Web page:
But the truth is, its not just the economy that is slowly improving. There are signs that some of the social issues that have plagued us for at least decades are also improving. But outside "elite" academic circles, no one seems to be noticing...or better yet, asking why.
Here are a couple of examples:
On an issue that came up in the debates last week, you'd never know that teen pregnancy is actually on the decline.
A new study, titled “U.S. Teen Pregnancies, Births and Abortions, 2008: National Trends by Age, Race and Ethnicity” published by the Guttmacher Institute, has found teen pregnancy to be down among all racial groups.
Teen pregnancies are at their lowest rates in 40 years, according to the latest numbers dating 2008 which is when the latest statistics were given.
Conventional wisdom has always believed that when the economy is bad, crime goes up. While that has usually been the case historically, not this time.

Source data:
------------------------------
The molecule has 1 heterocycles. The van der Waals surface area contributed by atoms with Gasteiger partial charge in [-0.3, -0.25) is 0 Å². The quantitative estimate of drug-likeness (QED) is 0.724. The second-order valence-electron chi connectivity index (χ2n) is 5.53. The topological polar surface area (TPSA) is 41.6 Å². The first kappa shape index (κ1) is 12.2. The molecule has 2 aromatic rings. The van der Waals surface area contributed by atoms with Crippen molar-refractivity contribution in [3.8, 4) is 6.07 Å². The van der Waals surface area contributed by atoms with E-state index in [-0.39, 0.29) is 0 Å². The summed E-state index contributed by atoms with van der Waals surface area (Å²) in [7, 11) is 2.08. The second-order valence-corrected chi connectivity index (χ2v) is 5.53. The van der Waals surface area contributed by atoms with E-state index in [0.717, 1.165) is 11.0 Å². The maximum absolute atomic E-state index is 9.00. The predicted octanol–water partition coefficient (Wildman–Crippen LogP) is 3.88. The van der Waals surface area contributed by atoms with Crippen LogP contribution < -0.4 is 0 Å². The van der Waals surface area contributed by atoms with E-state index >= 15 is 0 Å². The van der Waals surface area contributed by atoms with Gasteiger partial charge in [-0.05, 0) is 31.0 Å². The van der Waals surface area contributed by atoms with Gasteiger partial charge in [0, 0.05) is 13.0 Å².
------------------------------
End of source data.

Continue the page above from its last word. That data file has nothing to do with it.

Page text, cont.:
The rate of major crimes in the U.S. continues to drop – even during the recent recession and its aftermath – and crime experts aren’t sure why...
According to recently released FBI crime statistics, the number of violent crimes -- murder and non-negligent homicide, forcible rape, robbery and aggravated assault -- reported in the first six months of 2011 declined 6.4 percent compared with the first six months of 2010. The number of property crimes (burglary, larceny-theft and motor vehicle theft) decreased 3.7 percent for the same time frame.
The report is based on information from more than 12,500 law enforcement agencies and shows the continuation of a downward trend in crime that began in 2008.
It’s also part of a broader, longer-term trend: Between 1991 and 2010, the homicide rate fell 51 percent and property crimes dropped 64 percent. Crime rates decreased significantly during the 1990s before flattening out at the start of the new century.
The statistical trend is puzzling and not easily explained.
It seems to me that - rather than wail about how awful things are and suggest that we go back to the 1960's - the pertinent question we should be asking is "why are we seeing these improvements?" Doing so might help us build on the successes.
Now wouldn't that make an interesting topic for a presidential debate?